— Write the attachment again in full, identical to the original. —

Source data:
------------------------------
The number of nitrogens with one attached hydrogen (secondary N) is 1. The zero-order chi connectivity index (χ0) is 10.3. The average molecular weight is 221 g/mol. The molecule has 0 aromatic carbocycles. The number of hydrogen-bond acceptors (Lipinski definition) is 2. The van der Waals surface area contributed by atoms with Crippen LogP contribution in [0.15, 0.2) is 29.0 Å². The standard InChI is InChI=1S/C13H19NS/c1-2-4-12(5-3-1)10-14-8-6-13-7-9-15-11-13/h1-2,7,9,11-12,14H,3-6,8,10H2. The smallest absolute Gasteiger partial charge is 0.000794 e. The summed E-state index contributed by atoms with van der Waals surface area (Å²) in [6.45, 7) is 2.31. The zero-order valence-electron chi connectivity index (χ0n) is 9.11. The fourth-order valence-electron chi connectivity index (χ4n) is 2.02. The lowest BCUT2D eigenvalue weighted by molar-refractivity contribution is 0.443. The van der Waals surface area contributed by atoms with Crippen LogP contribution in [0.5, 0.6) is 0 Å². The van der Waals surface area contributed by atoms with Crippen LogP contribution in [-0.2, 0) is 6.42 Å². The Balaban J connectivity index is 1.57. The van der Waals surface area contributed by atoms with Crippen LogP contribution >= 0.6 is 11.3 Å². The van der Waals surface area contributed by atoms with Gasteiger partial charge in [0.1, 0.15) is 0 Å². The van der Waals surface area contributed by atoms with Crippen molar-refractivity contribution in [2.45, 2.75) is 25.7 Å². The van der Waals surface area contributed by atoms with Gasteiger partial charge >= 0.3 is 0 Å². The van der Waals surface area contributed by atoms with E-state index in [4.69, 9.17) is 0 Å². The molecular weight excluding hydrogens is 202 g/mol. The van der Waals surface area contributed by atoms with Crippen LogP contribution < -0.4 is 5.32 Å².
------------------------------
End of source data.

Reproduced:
The number of nitrogens with one attached hydrogen (secondary N) is 1. The zero-order chi connectivity index (χ0) is 10.3. The average molecular weight is 221 g/mol. The molecule has 0 aromatic carbocycles. The number of hydrogen-bond acceptors (Lipinski definition) is 2. The van der Waals surface area contributed by atoms with Crippen LogP contribution in [0.15, 0.2) is 29.0 Å². The standard InChI is InChI=1S/C13H19NS/c1-2-4-12(5-3-1)10-14-8-6-13-7-9-15-11-13/h1-2,7,9,11-12,14H,3-6,8,10H2. The smallest absolute Gasteiger partial charge is 0.000794 e. The summed E-state index contributed by atoms with van der Waals surface area (Å²) in [6.45, 7) is 2.31. The zero-order valence-electron chi connectivity index (χ0n) is 9.11. The fourth-order valence-electron chi connectivity index (χ4n) is 2.02. The lowest BCUT2D eigenvalue weighted by molar-refractivity contribution is 0.443. The van der Waals surface area contributed by atoms with Crippen LogP contribution in [0.5, 0.6) is 0 Å². The van der Waals surface area contributed by atoms with Crippen LogP contribution in [-0.2, 0) is 6.42 Å². The Balaban J connectivity index is 1.57. The van der Waals surface area contributed by atoms with Crippen LogP contribution >= 0.6 is 11.3 Å². The van der Waals surface area contributed by atoms with Gasteiger partial charge in [0.1, 0.15) is 0 Å². The van der Waals surface area contributed by atoms with Crippen molar-refractivity contribution in [2.45, 2.75) is 25.7 Å². The van der Waals surface area contributed by atoms with Gasteiger partial charge >= 0.3 is 0 Å². The van der Waals surface area contributed by atoms with E-state index in [4.69, 9.17) is 0 Å². The molecular weight excluding hydrogens is 202 g/mol. The van der Waals surface area contributed by atoms with Crippen LogP contribution < -0.4 is 5.32 Å².